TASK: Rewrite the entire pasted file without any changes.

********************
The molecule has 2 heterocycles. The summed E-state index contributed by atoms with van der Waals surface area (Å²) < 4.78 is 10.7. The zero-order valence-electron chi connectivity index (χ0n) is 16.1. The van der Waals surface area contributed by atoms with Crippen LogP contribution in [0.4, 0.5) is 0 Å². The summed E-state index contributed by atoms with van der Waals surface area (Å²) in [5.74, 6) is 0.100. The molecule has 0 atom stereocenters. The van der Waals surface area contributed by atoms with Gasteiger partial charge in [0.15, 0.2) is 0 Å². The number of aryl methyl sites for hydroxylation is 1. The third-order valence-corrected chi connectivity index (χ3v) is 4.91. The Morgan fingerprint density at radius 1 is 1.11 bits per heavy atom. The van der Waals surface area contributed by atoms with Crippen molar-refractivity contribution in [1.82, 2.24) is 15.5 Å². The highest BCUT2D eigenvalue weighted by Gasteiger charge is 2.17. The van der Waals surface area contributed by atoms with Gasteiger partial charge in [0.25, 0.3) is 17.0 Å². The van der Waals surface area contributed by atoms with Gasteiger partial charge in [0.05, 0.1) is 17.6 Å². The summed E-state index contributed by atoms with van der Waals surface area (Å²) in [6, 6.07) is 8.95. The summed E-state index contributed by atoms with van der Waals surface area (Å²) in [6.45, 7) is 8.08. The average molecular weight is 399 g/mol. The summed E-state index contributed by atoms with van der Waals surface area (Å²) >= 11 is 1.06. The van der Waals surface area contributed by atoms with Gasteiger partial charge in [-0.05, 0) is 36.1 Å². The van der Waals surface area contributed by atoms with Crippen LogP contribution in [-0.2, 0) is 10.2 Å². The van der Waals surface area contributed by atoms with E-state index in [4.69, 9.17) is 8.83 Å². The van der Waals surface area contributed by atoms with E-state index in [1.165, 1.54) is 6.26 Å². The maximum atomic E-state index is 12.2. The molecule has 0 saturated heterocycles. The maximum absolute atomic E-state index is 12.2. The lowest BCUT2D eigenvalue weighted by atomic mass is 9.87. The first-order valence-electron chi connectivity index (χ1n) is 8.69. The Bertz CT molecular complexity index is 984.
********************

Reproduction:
The molecule has 2 heterocycles. The summed E-state index contributed by atoms with van der Waals surface area (Å²) < 4.78 is 10.7. The zero-order valence-electron chi connectivity index (χ0n) is 16.1. The van der Waals surface area contributed by atoms with Crippen LogP contribution in [0.4, 0.5) is 0 Å². The summed E-state index contributed by atoms with van der Waals surface area (Å²) in [5.74, 6) is 0.100. The molecule has 0 atom stereocenters. The van der Waals surface area contributed by atoms with Gasteiger partial charge in [0.15, 0.2) is 0 Å². The number of aryl methyl sites for hydroxylation is 1. The third-order valence-corrected chi connectivity index (χ3v) is 4.91. The Morgan fingerprint density at radius 1 is 1.11 bits per heavy atom. The van der Waals surface area contributed by atoms with Crippen molar-refractivity contribution in [1.82, 2.24) is 15.5 Å². The highest BCUT2D eigenvalue weighted by Gasteiger charge is 2.17. The van der Waals surface area contributed by atoms with Gasteiger partial charge in [0.25, 0.3) is 17.0 Å². The van der Waals surface area contributed by atoms with Gasteiger partial charge in [0.05, 0.1) is 17.6 Å². The summed E-state index contributed by atoms with van der Waals surface area (Å²) in [6, 6.07) is 8.95. The summed E-state index contributed by atoms with van der Waals surface area (Å²) in [6.45, 7) is 8.08. The average molecular weight is 399 g/mol. The summed E-state index contributed by atoms with van der Waals surface area (Å²) >= 11 is 1.06. The van der Waals surface area contributed by atoms with Gasteiger partial charge in [-0.05, 0) is 36.1 Å². The van der Waals surface area contributed by atoms with Crippen LogP contribution in [-0.2, 0) is 10.2 Å². The van der Waals surface area contributed by atoms with E-state index in [4.69, 9.17) is 8.83 Å². The van der Waals surface area contributed by atoms with E-state index in [1.165, 1.54) is 6.26 Å². The maximum atomic E-state index is 12.2. The molecule has 0 saturated heterocycles. The maximum absolute atomic E-state index is 12.2. The lowest BCUT2D eigenvalue weighted by atomic mass is 9.87. The first-order valence-electron chi connectivity index (χ1n) is 8.69. The Bertz CT molecular complexity index is 984.